Critical Times News : Jonathan's Book: US deplomat defends Obama, fault Jonathan

Published by / 12 Dec 2018 / No comments / ,

Jonathan's Book: US deplomat defends Obama, fault Jonathan


Russell Brooks, a public affairs officer at the US consulate in Lagos, has accused former President Goodluck Jonathan of not comprehending why the country harped on the need for a credible and peaceful election in 2015.

The envoy said this while reacting to Jonathan’s claim that the Barack Obama, former US president, interfered with the country’s 2015 election.

TheCable had reported how Jonathan criticised the American government over the election.

The former president wrote: “On March 23, 2015, President Obama himself took the unusual step of releasing a video message directly to Nigerians all but telling them how to vote. In that video, Obama urged Nigerians to open the ‘next chapter’ by their votes.

“Those who understood subliminal language deciphered that he was prodding the electorate to vote for the opposition to form a new government. The message was so condescending, it was as if Nigerians did not know what to do and needed an Obama to direct them.”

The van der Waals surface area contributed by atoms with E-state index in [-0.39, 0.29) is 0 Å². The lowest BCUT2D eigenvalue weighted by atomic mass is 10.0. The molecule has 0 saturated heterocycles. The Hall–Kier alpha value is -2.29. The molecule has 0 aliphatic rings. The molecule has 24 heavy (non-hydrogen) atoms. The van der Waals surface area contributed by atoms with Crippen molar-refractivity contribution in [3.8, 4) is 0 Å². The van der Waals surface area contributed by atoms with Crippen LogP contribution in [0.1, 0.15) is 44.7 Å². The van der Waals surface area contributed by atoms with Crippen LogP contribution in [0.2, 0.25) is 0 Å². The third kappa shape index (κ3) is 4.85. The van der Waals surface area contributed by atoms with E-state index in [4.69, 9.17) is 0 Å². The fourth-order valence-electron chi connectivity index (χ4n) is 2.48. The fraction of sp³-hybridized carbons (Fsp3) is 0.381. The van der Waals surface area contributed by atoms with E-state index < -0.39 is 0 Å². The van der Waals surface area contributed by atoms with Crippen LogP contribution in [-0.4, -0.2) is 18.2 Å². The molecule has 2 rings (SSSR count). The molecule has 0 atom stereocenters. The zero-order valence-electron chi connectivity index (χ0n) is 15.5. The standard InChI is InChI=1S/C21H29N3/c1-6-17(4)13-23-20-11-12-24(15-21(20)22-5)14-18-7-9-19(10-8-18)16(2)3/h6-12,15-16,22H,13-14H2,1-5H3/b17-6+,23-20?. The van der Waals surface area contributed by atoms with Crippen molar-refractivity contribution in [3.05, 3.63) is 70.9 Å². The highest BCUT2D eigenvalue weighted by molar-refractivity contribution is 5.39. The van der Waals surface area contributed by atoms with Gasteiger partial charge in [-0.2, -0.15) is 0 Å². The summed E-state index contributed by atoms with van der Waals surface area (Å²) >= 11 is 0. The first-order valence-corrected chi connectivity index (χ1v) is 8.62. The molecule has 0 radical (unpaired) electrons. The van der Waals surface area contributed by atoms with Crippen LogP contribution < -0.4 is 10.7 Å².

But speaking during a live Facebook chat on Tuesday, Brooks accused Jonathan of “mischaracterisation”.

Asked by Aghogho Oboh, a broadcaster and the chat anchor, to respond to Jonathan’s claim, Brooks said: “It was mischaracterised in the book about what President Obama or his administration did in Nigeria. The mischaracterisation here refers to not comprehending why we felt it was important for Nigeria to have a peaceful, free and fair election in 2015.

“And thereby people may not understand why we placed so much importance of having a peaceful, free and fair and transparent election in 2019.”

He said considering the history of election violence in Nigeria, the US felt it was important to have a credible and fair election in 2015.
According to him, “in the past, Nigeria’s elections had been beset by violence, there have been questions about the fairness of those elections. And we certainly believe that Nigeria can do better. In 2015, Nigeria did do better.”

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